We held in-country consultations in eight countries (China, Ethiopia, Guyana, India, Mozambique, Nigeria, Ukraine, and Vietnam) selected to represent ranges of HIV prevalence data, HIV burden, legal environments for LGBT groups, and multilateral funding levels for HIV. In each country we spoke with ten to 12 government officials, people involved in implementation of international and country-based programmes, country-based donor staff, civil-society representatives, and networks of people living with HIV or AIDS. Discussions were implemented by domestic partners with expertise and current roles in the MSM-community response to HIV. Discussions pertained to knowledge of MSM-specific research and programming rather than to personal experiences. The information was synthesised by community leaders with technical support from the authors. We also contacted thought leaders to ask about the role of communities in the HIV response, including involvement in research and programming, and further input was provided by representatives in low-income and middle-income countries in Asia, Africa, eastern Europe and the former Soviet Union, and the Americas. Finally, we searched the PubMed, Embase, Global Health, SCOPUS, PsycINFO, Sociological Abstracts, CINAHL, Web of Science, and POPLine databases with the subject headings “community networks“ and “homosexuality” for peer-reviewed reports related to the role of gay and MSM organisations in the HIV response, published between Jan 1, 2007, and Jan 8, 2012. We also searched earlier peer-reviewed reports on the early period of gay men’s involvement in the HIV/AIDS epidemic (from 1981 onwards) that described the roles of community engagement and social norms in the HIV response.
As described in other papers in this HIV in MSM Series,6–8 improvements in funding and strategy are needed for the response to HIV by MSM all around the world. Acceptance is growing among donors and multilateral institutions about the need to better address HIV in MSM, and many organisations have emphasised the fundamental importance to success of engaging the MSM community. WHO guidelines on HIV and MSM, issued in June, 2011, state that, “Health services should be made inclusive of MSM and transgender people, based on the principles of medical ethics and the right to health”.9 The World Bank noted at the same time that “Community participation is crucial in every step of HIV program development and implementation related to MSM”.3 Guidance from the US President’s Emergency Plan for AIDS Relief (PEPFAR) notes the importance of using members of the MSM community to connect with their peers and to engage and retain them in health interventions.10 A panel of experts has proposed an updated global HIV investment framework and recommends that core investment should include “building of social solidarity and networks of support through community organisations, community-based peer support for health, community-based coalitions for health-care access, human rights, and access to justice”.11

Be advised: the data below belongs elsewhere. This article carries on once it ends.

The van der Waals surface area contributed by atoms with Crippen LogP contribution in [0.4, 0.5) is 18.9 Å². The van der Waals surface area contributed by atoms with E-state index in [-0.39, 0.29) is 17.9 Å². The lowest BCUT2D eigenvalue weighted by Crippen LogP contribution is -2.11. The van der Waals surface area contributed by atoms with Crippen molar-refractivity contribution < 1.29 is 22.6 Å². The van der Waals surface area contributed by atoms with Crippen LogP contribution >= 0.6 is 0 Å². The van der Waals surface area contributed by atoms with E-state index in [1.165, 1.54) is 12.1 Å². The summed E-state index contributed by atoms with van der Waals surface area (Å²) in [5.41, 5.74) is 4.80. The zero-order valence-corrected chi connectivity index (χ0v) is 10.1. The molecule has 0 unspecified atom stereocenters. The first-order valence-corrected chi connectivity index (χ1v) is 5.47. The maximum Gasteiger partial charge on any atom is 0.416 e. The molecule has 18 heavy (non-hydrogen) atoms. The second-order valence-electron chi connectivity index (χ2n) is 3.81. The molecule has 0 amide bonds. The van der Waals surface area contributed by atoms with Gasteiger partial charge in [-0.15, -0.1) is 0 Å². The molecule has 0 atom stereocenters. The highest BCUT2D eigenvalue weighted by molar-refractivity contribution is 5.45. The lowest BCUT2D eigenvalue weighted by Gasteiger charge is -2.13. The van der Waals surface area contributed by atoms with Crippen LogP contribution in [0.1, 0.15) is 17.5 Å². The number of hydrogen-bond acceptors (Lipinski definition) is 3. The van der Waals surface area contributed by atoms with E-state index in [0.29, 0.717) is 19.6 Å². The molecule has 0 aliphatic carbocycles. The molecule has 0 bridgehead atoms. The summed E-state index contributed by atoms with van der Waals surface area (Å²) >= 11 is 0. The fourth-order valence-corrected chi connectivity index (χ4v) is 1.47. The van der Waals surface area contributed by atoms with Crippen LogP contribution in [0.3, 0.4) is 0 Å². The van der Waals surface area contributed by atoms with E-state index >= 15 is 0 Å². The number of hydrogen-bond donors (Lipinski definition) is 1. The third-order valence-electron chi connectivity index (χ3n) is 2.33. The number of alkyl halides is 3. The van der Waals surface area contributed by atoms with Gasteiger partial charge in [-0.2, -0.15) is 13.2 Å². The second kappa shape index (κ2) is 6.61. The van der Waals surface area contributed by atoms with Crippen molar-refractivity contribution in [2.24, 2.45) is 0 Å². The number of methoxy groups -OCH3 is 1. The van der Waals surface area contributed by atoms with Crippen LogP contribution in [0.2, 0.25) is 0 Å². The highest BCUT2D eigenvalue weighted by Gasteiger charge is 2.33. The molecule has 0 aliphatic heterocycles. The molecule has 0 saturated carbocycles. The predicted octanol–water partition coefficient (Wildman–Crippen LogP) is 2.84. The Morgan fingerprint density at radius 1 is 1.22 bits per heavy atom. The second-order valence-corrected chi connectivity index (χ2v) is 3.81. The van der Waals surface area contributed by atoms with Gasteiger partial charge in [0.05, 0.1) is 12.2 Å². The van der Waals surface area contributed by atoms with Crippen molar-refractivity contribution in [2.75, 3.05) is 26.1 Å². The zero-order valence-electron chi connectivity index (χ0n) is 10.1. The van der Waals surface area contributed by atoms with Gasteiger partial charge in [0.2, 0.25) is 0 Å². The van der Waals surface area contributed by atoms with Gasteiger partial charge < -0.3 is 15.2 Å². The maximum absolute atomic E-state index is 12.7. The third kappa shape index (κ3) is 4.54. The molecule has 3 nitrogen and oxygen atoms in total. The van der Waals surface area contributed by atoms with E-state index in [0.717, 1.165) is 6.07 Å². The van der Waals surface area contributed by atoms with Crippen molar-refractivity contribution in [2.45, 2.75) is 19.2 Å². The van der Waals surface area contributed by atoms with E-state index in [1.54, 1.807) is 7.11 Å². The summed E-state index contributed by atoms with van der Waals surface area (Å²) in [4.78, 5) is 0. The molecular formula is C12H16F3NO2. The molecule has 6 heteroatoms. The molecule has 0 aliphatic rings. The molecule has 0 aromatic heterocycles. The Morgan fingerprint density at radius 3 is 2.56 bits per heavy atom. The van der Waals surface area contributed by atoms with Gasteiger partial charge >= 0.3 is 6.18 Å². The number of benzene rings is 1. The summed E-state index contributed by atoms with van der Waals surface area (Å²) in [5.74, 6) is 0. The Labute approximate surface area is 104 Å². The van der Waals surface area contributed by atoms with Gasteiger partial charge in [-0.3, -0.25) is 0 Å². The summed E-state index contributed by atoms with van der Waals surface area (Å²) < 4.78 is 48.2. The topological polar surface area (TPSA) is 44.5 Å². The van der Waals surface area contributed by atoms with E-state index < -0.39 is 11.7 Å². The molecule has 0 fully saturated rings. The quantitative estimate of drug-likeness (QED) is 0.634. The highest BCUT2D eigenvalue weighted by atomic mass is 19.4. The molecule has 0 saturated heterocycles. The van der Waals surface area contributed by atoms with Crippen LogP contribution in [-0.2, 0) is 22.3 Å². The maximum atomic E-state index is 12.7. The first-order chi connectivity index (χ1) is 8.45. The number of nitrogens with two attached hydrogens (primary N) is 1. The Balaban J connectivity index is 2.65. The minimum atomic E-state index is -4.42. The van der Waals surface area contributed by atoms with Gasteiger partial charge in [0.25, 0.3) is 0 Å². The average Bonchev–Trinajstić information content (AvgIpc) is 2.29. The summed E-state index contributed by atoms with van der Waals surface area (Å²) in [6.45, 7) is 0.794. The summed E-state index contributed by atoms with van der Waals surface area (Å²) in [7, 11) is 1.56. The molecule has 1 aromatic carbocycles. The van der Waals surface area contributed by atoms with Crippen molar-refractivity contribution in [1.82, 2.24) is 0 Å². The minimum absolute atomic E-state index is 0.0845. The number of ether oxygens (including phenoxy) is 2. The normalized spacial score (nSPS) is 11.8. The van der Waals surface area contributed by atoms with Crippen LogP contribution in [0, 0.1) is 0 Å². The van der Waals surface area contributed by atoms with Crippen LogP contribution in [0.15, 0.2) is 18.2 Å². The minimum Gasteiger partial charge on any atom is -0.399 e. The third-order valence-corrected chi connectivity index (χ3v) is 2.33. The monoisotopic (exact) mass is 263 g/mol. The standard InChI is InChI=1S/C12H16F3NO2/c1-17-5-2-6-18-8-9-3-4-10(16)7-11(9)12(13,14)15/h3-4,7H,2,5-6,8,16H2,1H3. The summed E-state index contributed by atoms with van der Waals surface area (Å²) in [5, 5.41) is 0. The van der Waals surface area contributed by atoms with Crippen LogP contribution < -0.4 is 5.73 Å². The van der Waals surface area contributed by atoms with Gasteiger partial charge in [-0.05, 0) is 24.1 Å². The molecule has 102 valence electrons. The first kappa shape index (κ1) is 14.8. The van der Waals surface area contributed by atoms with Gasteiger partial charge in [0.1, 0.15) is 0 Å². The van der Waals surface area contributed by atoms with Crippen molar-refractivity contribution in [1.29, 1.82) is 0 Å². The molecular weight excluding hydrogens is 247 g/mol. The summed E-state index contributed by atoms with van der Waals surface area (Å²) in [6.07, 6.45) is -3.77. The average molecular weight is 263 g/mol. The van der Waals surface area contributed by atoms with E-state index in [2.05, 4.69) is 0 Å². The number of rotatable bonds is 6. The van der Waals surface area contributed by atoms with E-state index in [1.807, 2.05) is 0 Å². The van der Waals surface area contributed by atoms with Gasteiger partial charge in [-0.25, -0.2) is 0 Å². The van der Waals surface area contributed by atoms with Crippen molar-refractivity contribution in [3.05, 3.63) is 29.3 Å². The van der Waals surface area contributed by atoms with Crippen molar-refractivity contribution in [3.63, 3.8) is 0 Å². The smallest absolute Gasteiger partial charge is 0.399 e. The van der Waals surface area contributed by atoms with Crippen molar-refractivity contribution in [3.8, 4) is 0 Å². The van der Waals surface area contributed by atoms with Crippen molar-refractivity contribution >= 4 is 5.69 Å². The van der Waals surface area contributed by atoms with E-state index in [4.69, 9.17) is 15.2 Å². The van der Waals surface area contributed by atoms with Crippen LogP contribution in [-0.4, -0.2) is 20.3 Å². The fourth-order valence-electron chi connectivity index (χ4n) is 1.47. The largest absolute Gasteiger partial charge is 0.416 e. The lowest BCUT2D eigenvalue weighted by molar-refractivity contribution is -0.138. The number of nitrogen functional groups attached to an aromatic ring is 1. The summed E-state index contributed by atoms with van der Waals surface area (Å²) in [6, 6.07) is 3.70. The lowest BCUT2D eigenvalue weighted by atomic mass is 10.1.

How to reduce the infection rate in MSM and treat men already living with HIV continues to be debated. In this HIV in MSM Series paper, we suggest that community-centred approaches for MSM programmes are essential, and should be supported by the best available evidence and by human rights frameworks of inclusion, non-discrimination, and the recognition of the inherent dignity of all people. We put forward defining concepts and provide a historical perspective of the long-standing record of MSM community leadership and participation in the HIV response and review opportunities and recommendations for enhanced leadership and participation aimed at improving outcomes for MSM in the HIV epidemic. Definitions and concepts used to frame this analysis are included in panel 1.
MSM=men who have sex with men. LGBT=lesbian, gay, bisexual, and transgender.